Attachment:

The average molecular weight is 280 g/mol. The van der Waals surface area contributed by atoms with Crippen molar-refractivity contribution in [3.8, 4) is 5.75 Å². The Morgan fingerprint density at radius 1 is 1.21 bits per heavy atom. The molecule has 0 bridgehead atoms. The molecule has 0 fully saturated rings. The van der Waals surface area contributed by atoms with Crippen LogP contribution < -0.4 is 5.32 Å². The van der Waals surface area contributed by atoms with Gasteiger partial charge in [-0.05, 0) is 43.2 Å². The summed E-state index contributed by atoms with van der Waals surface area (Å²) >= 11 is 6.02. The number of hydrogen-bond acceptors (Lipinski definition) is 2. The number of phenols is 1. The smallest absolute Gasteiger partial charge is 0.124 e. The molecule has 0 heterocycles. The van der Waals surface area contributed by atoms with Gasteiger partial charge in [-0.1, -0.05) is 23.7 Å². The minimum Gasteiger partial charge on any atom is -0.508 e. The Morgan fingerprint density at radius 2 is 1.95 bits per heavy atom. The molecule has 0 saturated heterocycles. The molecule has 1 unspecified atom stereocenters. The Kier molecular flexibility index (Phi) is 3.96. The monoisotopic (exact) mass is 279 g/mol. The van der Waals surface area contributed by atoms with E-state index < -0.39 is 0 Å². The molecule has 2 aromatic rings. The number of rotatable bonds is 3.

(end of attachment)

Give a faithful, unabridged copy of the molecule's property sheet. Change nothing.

The average molecular weight is 280 g/mol. The van der Waals surface area contributed by atoms with Crippen molar-refractivity contribution in [3.8, 4) is 5.75 Å². The Morgan fingerprint density at radius 1 is 1.21 bits per heavy atom. The molecule has 0 bridgehead atoms. The molecule has 0 fully saturated rings. The van der Waals surface area contributed by atoms with Crippen LogP contribution < -0.4 is 5.32 Å². The van der Waals surface area contributed by atoms with Gasteiger partial charge in [-0.05, 0) is 43.2 Å². The summed E-state index contributed by atoms with van der Waals surface area (Å²) >= 11 is 6.02. The number of hydrogen-bond acceptors (Lipinski definition) is 2. The number of phenols is 1. The smallest absolute Gasteiger partial charge is 0.124 e. The molecule has 0 heterocycles. The van der Waals surface area contributed by atoms with Gasteiger partial charge in [-0.1, -0.05) is 23.7 Å². The minimum Gasteiger partial charge on any atom is -0.508 e. The Morgan fingerprint density at radius 2 is 1.95 bits per heavy atom. The molecule has 0 saturated heterocycles. The molecule has 1 unspecified atom stereocenters. The Kier molecular flexibility index (Phi) is 3.96. The monoisotopic (exact) mass is 279 g/mol. The van der Waals surface area contributed by atoms with E-state index < -0.39 is 0 Å². The molecule has 2 aromatic rings. The number of rotatable bonds is 3.